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CUSTOMS ACT

 

Gov't to monitor wealth transfer abroad
-FOR TEST-
The government said Monday it will revamp the country’s foreign currency transaction
policy to prevent firms from illegally transferring wealth overseas.
The Ministry of Strategy and Finance said it will make it obligatory for domestic
enterprises to report the amount of their investment into their overseas subsidiaries. It
also said it will expand its information-sharing with foreign financial and tax watchdogs.
The move comes amid rising concerns over the illegal transfer of assets by Korean
businesses and individuals.
“Under the current law, it was possible for firms to set up paper companies and make
false reports on their businesses,it said.
Under the new measures, firms will have to submit information on the amount of
investments as well as earnings by their subsidiaries every year. The firms will also be
required to report the amount of assets owned by their branch offices when they are
shut down.
The ministry will share such financial information with the Financial Supervisory Service
(FSS), National Tax Service (NTS), and Korea Customs Service (KCS), it said.
The government will ask Koreans with permanent residence status in other countries to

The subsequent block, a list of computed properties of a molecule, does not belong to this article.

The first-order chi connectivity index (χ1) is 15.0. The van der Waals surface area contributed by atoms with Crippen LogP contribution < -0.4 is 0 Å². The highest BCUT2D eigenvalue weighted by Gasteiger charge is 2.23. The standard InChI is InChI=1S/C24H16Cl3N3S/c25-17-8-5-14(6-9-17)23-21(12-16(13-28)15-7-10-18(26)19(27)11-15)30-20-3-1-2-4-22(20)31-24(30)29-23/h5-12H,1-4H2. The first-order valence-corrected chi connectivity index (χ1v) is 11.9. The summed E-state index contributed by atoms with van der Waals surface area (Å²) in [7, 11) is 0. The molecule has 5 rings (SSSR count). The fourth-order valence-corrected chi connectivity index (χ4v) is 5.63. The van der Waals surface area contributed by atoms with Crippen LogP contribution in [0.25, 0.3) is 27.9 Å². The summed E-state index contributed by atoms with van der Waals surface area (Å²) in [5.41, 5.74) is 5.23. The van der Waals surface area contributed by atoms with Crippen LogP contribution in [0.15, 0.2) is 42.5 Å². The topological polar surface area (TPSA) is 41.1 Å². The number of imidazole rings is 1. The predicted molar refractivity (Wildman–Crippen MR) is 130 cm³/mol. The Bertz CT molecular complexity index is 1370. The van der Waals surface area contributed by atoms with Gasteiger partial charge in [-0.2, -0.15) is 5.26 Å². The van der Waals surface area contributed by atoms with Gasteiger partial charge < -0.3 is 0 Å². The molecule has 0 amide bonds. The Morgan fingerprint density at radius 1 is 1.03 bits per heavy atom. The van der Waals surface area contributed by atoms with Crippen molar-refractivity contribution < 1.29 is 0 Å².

report earnings from their overseas investments.
Permanent residents of other countries have been exempt from bringing in money to
Korea, although a number of them actually live in the country, the ministry said.
“We thought fair and equal treatment of our citizens with those of permanent residents
of other countries is crucial,it said. “But at the same time, it was important to prevent
permanent residents from transferring money out of the country illegally.
According to the Tax Justice Network, a London-based civic organization, the amount
that Koreans moved to tax havens from 1970 to 2010 totaled $779 billion, the third
largest amount following China and Russia. That’s more than twice the government
budget for this year.
The Park Geun-hye administration has been pushing to crack down on tax dodgers to
collect tax and supplement the government’s welfare spending that requires trillions of
won.